The conservative movement taking hold of America doesn’t have to be Republican, Democrat, or independent. It’s a movement straight from the preamble in the Constitution: “We the People of the United States, in order to form a more perfect union, establish justice, insure domestic tranquility, provide for the common defense, promote the general welfare, and secure the blessings of liberty to ourselves and our posterity, do ordain and establish this Constitution for the United States of America.” I repeat, it reads “promote the general welfare,” not provide it. So with that in mind, you should not have to apologize for being a conservative whether you’re Republican, Democrat, or independent. Please allow me to leave you with these wise words from Barry Goldwater:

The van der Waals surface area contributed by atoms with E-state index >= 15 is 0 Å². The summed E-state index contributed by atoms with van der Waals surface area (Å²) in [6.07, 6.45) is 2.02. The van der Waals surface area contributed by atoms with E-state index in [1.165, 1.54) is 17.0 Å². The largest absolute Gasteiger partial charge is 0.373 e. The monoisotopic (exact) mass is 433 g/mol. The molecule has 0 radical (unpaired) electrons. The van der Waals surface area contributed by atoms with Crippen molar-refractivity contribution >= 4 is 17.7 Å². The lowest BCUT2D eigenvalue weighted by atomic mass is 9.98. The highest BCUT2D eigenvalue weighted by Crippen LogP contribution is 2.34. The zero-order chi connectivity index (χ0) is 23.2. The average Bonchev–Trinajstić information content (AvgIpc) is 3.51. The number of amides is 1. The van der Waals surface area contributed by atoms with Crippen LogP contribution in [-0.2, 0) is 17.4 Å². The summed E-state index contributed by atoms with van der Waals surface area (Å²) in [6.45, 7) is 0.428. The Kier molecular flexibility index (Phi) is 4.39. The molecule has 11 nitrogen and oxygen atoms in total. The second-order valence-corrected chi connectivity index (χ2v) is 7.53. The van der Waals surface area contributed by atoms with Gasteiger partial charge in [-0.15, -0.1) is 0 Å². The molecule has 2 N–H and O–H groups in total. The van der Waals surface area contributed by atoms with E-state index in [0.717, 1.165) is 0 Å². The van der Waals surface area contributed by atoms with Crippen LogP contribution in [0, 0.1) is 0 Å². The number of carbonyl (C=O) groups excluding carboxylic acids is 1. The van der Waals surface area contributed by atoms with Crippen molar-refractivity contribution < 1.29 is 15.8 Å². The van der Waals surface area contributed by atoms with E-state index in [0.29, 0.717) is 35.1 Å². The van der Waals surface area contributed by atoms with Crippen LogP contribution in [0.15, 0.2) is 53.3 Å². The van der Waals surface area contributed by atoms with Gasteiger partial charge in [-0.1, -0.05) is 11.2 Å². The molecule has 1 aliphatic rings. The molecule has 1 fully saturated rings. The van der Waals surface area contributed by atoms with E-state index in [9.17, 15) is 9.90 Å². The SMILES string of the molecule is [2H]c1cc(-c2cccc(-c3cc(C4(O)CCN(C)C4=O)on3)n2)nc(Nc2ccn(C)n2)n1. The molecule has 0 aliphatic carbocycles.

[The reversal of the current trend] will come when Americans, in hundreds of communities throughout the nation, decide to put the man in office who is pledged to enforce the Constitution and restore the Republic. Who will proclaim in a campaign speech: “I have little interest in streamlining government or in making it more efficient, for I mean to reduce its size. I do not undertake to promote welfare, for I propose to extend freedom. My aim is not to pass laws, but to repeal them. It is not to inaugurate new programs, but to cancel old ones that do violence to the Constitution, or that have failed their purpose, or that impose on the people an unwarranted financial burden. I will not attempt to discover whether legislation is ‘needed’ before I have first determined whether it is constitutionally permissible. And if I should later be attacked for neglecting my constituents’ ‘interests,’ I shall reply that I was informed that their main interest is liberty and that in that cause I am doing the very best I can.”
The Conscience of A Conservative (1960)